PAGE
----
Article Information

Petrus L. Steenkamp1

1Reformed Theological College, University of Pretoria, South Africa

Correspondence to:
Piet Steenkamp

Postal address:
21 School Road, Amanzimtoti 4126, South Africa

Received: 06 Aug. 2012
Accepted: 13 Feb. 2013
Published: 12 Apr. 2013

How to cite this article:
Steenkamp, P.L., 2013, ‘Protestant ethic: Contributing towards a meaningful workplace’, HTS Teologiese Studies/Theological Studies 69(1), Art. #1315, 11 pages.

Copyright Notice:
© 2013. The Authors. Licensee: AOSIS OpenJournals.

This is an Open Access article distributed under the terms of the Creative Commons Attribution License, which permits unrestricted use, distribution, and reproduction in any medium, provided the original work is properly cited.
Protestant ethic: Contributing towards a meaningful workplace
In This Original Research...
Open Access
   • Background
   • Problem statement and purpose
   • Structure of the discussion
   • Values: Facilitating and supporting meaningful experiences in working
      • Personal values
      • Work values
Protestant ethic: Max Webers perspective
   • The zeitgeist of the 17th and 18th centuries
      • Max Weber: The convergence of thought and lifestyle
   • The 16th century background to the Protestant ethic according to Weber15
   • An outdated concept?
      • Research on the Protestant work ethic: A psychological perspective (validity and measure as a construct)
      • Protestant ethic in other research
Alignment: Protestant ethic and work value types
   • The mental model of Protestant ethic
      • Core values related to Protestant Work Ethic
Concluding remarks
   • Competing interest

Little did Max Weber know that his essay ‘Protestant ethic and the spirit of capitalism’, written in 1905 (which was republished in 1920), would survive the times and still be a source for discussion and interpretation during the 21st century. Today as in previous times, work and the workplace poses its challenges. The common thread through history seems to be attempts to enhance the workplace, to better it, to convert it into a place where people could work with a free spirit. Yet, in spite of all the attempts, one failure after the other has been recorded. In a research program that endeavoured to construe the meaningful workplace, Protestant ethic was identified as one possible contributory towards such an ideal. This article explores the contribution of Protestant ethic as a contributory and sets it within the framework of universal individual values pertaining to work and work-specific values. The article also indicates that the Protestant ethic can indeed contribute towards a meaningful experience whilst performing work-related tasks in workspace. The Protestant work ethic is more than a cultural norm that places a positive moral value on doing a good job. Based on a belief that work has intrinsic value for its own sake, it represents a value system that contributes to the experience of meaningfulness whilst performing work.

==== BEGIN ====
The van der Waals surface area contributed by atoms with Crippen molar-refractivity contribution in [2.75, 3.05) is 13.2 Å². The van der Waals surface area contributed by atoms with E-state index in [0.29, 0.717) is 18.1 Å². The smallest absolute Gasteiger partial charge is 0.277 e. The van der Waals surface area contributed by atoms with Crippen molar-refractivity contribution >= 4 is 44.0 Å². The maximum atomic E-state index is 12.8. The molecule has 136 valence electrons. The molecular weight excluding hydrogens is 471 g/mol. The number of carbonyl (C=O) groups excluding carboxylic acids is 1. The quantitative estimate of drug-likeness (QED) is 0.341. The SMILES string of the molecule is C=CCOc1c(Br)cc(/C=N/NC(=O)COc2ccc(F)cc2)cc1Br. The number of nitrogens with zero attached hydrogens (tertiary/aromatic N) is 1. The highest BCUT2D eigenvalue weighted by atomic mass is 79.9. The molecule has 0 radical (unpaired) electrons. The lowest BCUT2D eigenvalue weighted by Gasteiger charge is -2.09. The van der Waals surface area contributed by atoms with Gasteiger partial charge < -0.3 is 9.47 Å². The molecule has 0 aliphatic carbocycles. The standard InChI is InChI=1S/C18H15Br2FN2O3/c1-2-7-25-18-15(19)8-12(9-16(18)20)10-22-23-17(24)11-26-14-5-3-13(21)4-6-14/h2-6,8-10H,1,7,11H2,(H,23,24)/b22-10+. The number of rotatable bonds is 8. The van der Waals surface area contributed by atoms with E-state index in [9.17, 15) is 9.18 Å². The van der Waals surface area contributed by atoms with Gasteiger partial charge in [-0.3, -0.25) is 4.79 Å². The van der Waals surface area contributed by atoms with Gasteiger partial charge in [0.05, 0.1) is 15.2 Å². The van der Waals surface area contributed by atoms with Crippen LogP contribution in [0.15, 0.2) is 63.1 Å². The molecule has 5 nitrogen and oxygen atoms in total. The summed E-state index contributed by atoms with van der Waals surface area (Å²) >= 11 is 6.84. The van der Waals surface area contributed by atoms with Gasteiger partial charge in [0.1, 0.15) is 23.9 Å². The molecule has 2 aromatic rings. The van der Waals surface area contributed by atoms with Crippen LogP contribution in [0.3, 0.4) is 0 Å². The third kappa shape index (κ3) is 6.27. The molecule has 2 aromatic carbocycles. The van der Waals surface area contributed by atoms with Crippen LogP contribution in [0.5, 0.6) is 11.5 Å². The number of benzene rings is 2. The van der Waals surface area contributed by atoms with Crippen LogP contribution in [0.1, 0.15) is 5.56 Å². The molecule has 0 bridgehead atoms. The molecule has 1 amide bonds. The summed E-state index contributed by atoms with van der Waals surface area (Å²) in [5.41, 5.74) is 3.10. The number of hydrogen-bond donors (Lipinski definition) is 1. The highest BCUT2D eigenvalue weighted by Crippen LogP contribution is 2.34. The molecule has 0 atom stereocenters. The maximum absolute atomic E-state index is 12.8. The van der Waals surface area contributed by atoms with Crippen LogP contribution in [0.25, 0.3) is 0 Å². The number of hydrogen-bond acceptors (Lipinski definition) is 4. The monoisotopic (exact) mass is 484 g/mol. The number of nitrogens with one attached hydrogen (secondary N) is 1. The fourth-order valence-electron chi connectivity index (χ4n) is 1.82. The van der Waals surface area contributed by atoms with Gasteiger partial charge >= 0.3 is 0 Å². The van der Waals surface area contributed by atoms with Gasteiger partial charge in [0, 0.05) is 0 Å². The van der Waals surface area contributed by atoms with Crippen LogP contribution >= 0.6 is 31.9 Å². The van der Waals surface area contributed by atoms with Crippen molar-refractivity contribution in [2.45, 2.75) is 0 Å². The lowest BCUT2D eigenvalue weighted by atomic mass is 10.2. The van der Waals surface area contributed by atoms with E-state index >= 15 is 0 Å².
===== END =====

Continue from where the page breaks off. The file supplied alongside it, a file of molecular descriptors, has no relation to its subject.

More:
A previous article established the context and framework of the construct ‘a meaningful workplace’ and described the two macro-dimensions that contribute towards the meaningful workplace. Against that framework, this article indicates that the Protestant ethic as a concept substantially contributes towards meaningful work experiences and, by means of inference, also serves as a contributory towards the creation of a meaningful workplace.

The loss of meaning experienced by employees whilst performing work-related activities in the work space has been discussed in an article titled A meaningful workplace: Framework, context and space (Steenkamp & Basson 2013). It was also stated that the loss of meaning at work inspired the search for the meaningful workplace. In the article referred to above, two macro-constitutive dimensions which are comprised of various constituent categories were identified, each category being comprised of certain factors. During this discussion, reference was made to a ‘value cluster’ that contributes towards the experience of meaningfulness in the activity of working. By means of an abductive reasoning process,1 I indicated that the value cluster contributes substantially towards meaningfulness at work. Therefore, it also contributes to the construct ‘meaningful workplace’. It was also stated that Protestant ethic (PE)2 supports and forms an integral dimension of the value cluster.